Americans continue to view people living in poverty with either pity or scorn.
In most American cities throughout the 20th century, people of color, African Americans in particular, were relegated to separate and structurally unequal communities often by means of the practices briefly referenced above.
In spite of the fact that being poor is not a crime, America tends to treat people in poverty as though it were.
Beginning in the 1990s, the [United States] adopted a set of criminal justice strategies that punish poor people for their poverty.
In essence, the concept of the “iron cage” is that people are forced and confined to their social condition based on the “teleological” agenda of a government or bureaucracy.
Poverty is the biggest killer on the planet, hands down.
Students surviving in college on ramen noodles and pizza is hardly new. What is new is that universities are no longer shrugging off the issue. Food insecurity on a college campus can be anything from missing a few meals to forgoing meals several dozen times in a semester. — Chris Bowling In spite of what […]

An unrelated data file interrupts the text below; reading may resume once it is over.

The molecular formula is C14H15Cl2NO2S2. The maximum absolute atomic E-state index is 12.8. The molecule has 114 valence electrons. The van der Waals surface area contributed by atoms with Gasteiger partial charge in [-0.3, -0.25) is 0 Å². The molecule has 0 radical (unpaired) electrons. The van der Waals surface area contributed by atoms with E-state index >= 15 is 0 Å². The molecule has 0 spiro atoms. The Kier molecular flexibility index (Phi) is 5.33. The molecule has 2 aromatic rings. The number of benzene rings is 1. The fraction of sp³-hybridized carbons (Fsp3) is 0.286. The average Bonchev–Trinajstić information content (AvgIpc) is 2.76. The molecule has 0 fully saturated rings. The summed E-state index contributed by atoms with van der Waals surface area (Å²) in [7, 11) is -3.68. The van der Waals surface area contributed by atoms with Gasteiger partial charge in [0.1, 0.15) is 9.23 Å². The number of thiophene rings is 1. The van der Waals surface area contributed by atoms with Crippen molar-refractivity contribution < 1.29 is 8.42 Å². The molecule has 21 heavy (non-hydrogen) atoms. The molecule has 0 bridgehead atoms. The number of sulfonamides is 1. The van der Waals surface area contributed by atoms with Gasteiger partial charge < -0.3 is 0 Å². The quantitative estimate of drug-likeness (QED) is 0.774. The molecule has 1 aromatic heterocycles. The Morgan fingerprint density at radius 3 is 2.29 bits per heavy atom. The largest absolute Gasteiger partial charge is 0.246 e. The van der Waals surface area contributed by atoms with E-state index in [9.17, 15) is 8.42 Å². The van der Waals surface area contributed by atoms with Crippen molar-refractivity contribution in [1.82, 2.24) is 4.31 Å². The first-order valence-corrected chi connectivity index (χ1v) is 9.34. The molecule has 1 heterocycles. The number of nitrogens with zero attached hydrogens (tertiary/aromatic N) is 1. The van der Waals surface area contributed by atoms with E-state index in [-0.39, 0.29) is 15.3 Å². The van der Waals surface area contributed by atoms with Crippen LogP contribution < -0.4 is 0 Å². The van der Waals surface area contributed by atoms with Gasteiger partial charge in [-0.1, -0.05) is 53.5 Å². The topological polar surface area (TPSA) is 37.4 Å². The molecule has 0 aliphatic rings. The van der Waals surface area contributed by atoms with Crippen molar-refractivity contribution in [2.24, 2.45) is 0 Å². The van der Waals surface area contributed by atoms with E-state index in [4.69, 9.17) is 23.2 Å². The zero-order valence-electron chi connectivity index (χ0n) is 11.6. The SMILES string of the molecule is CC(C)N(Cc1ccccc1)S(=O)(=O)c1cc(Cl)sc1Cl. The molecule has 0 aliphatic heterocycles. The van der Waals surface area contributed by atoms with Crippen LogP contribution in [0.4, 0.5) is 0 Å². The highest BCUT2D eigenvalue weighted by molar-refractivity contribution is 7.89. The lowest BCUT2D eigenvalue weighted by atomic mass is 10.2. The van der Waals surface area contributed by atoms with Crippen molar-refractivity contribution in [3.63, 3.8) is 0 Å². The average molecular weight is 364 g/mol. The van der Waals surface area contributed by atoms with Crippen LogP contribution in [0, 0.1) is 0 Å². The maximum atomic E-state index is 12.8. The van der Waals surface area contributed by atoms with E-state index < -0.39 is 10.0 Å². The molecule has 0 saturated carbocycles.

As we reflect on the passing of another year and anticipate the unfolding of the new one, I want to strike a somewhat different tone in this first column of 2019. The purpose of this column has always been to shine a spotlight on poverty and its detrimental effects on our communities, state, nation and world.
It’s no secret that the lack of affordable housing in Minnesota, and in particular in the Twin Cities, has remained one of our biggest issues in the 21st century.
Not only are these trends not sustainable, but they continue to put tens of millions of Americans on a collision course with financial disaster. Moreover, this nation’s economic disparities are a threat to its very future.